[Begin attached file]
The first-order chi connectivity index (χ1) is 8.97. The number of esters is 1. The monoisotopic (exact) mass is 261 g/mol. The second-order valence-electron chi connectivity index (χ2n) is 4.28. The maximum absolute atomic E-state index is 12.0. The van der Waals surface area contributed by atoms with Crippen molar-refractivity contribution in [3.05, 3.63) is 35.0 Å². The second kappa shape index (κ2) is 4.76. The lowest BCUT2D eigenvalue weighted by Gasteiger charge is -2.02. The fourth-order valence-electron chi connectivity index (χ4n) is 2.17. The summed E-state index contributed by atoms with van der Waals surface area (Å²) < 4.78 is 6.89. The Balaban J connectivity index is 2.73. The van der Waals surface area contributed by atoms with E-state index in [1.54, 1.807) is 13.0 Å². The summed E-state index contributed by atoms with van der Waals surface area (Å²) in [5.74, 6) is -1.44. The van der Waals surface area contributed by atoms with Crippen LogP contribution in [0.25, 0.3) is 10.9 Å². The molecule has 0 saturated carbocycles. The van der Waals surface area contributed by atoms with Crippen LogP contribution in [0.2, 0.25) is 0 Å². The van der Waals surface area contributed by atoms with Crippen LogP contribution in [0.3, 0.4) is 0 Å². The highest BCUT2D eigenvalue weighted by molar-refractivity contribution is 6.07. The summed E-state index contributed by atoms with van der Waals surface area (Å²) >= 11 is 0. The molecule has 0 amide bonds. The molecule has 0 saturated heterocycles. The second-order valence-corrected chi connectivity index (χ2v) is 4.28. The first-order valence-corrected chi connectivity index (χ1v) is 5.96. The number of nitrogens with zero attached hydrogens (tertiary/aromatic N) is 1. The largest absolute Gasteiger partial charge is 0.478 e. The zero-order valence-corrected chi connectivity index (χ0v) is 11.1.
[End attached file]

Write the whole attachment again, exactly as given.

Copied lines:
The first-order chi connectivity index (χ1) is 8.97. The number of esters is 1. The monoisotopic (exact) mass is 261 g/mol. The second-order valence-electron chi connectivity index (χ2n) is 4.28. The maximum absolute atomic E-state index is 12.0. The van der Waals surface area contributed by atoms with Crippen molar-refractivity contribution in [3.05, 3.63) is 35.0 Å². The second kappa shape index (κ2) is 4.76. The lowest BCUT2D eigenvalue weighted by Gasteiger charge is -2.02. The fourth-order valence-electron chi connectivity index (χ4n) is 2.17. The summed E-state index contributed by atoms with van der Waals surface area (Å²) < 4.78 is 6.89. The Balaban J connectivity index is 2.73. The van der Waals surface area contributed by atoms with E-state index in [1.54, 1.807) is 13.0 Å². The summed E-state index contributed by atoms with van der Waals surface area (Å²) in [5.74, 6) is -1.44. The van der Waals surface area contributed by atoms with Crippen LogP contribution in [0.25, 0.3) is 10.9 Å². The molecule has 0 saturated carbocycles. The van der Waals surface area contributed by atoms with Crippen LogP contribution in [0.2, 0.25) is 0 Å². The van der Waals surface area contributed by atoms with Crippen LogP contribution in [0.3, 0.4) is 0 Å². The highest BCUT2D eigenvalue weighted by molar-refractivity contribution is 6.07. The summed E-state index contributed by atoms with van der Waals surface area (Å²) >= 11 is 0. The molecule has 0 amide bonds. The molecule has 0 saturated heterocycles. The second-order valence-corrected chi connectivity index (χ2v) is 4.28. The first-order valence-corrected chi connectivity index (χ1v) is 5.96. The number of nitrogens with zero attached hydrogens (tertiary/aromatic N) is 1. The largest absolute Gasteiger partial charge is 0.478 e. The zero-order valence-corrected chi connectivity index (χ0v) is 11.1.